While glitter makes a lot of our festive products much brighter and gives them a cheery appearance, the glitter itself is not good for our environment.
And now, John Lewis, Waitrose and Morrisons have announced that they will stop using glitter on their Christmas products in 2020.
Here at Christmas.co.uk, we have reported previously that Waitrose made clear in 2018 that by Christmas this year they will have removed glitter from their products.
And we saw in Christmas 2019 that glittery products in the shops were beginning to disappear.
You may struggle to find glitter this year
Now it appears that you may struggle to find the popular addition this year on wrapping paper, crackers, Christmas tags and cards. Flowers and plants will also now be free of glitter.
The big problem is that while we all love the shiny flecks, they are made from plastic which can then contaminate rivers, lakes and seas where they can poison sea life and also contaminate water.
The move follows an announcement from Boots that revealed that it is to cut single-use plastic packaging from all of its Christmas gifts this year – and that means there will be 2,000 tonnes less plastic in its ranges.
Also, Tesco has revealed that it uses only edible glitter, and as they revealed in September, this year would see its first sustainable Christmas range being launched.
And not to be outdone, Sainsbury says that 2020 will see customers ‘finding no glitter on our Christmas wrapping paper, cards or gift bags’.
Reducing the amount of glitter being used
The supermarket giant says it is reducing the amount of the sparkly stuff being used on flowers, decorations and crackers.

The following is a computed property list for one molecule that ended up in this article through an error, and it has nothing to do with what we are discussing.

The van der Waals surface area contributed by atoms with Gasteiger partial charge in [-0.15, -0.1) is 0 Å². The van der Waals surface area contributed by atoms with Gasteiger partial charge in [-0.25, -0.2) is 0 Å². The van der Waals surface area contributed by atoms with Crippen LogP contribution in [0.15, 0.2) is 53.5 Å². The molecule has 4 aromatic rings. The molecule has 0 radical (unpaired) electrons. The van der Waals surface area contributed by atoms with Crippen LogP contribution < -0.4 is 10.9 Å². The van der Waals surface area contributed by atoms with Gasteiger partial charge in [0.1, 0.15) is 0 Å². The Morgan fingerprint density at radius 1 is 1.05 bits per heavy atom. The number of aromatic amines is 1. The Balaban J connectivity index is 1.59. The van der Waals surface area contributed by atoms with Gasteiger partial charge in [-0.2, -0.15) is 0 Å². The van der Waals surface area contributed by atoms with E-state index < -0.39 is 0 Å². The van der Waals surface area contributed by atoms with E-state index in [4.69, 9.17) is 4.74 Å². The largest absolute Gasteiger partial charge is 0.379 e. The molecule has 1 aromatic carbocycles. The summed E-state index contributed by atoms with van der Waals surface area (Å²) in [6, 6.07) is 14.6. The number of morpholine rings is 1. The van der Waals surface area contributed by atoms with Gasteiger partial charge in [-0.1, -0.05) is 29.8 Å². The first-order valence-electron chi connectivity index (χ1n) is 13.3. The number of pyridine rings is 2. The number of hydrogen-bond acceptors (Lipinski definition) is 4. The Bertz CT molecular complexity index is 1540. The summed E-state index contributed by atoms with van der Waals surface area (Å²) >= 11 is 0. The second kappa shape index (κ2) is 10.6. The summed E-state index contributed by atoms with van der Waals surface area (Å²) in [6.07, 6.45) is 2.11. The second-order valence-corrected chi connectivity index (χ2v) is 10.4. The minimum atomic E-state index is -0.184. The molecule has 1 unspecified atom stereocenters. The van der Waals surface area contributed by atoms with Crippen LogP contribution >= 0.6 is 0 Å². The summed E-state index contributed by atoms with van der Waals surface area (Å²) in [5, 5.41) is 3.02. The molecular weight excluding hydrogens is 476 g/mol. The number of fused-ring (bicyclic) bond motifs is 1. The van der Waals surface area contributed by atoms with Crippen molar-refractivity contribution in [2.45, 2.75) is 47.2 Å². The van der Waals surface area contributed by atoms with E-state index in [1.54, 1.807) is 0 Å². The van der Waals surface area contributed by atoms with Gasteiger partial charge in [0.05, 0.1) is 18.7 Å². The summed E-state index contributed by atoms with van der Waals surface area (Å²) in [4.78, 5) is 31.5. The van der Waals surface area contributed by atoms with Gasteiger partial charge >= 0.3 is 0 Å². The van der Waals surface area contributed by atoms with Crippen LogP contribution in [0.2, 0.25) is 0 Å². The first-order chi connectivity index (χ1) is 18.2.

Now Morrisons says that it will remove completely glitter from all of its Christmas ranges including wrapping paper, crackers, cards, plants and flowers as well as present bags.
Also, the contents of its Christmas crackers will be plastic-free so you’ll only find wooden, metal or paper toys this year.
Morrison says that this decision will see 50 tonnes of plastic being removed over the festive period from its shelves.
The supermarket’s home and director, Christine Bryce, said: “When a card is opened or Christmas crackers are pulled, plastics are used – but only once.
“We’ve taken plastic and glitter from our Christmas range, so customers can enjoy the festivities and not worry about their environmental impact.”
Supermarkets and retailers to remove glitter this year
The move by the supermarkets and retailers to remove glitter this year has been welcomed by the campaign group, Friends of the Earth.
They said that retailers in the UK should do more in ditching unnecessary plastic this Christmas.
A spokesman said: “People can enjoy the festive season without the pointless packaging and glitter that adds to the wave of plastic pollution poured into our environment to threaten our wildlife every year.”
He added that we can all take further steps to rid ourselves of the ‘scourge of plastic pollution’, and the group is calling on the UK government to set firm targets to phase out using unnecessary plastic by all firms.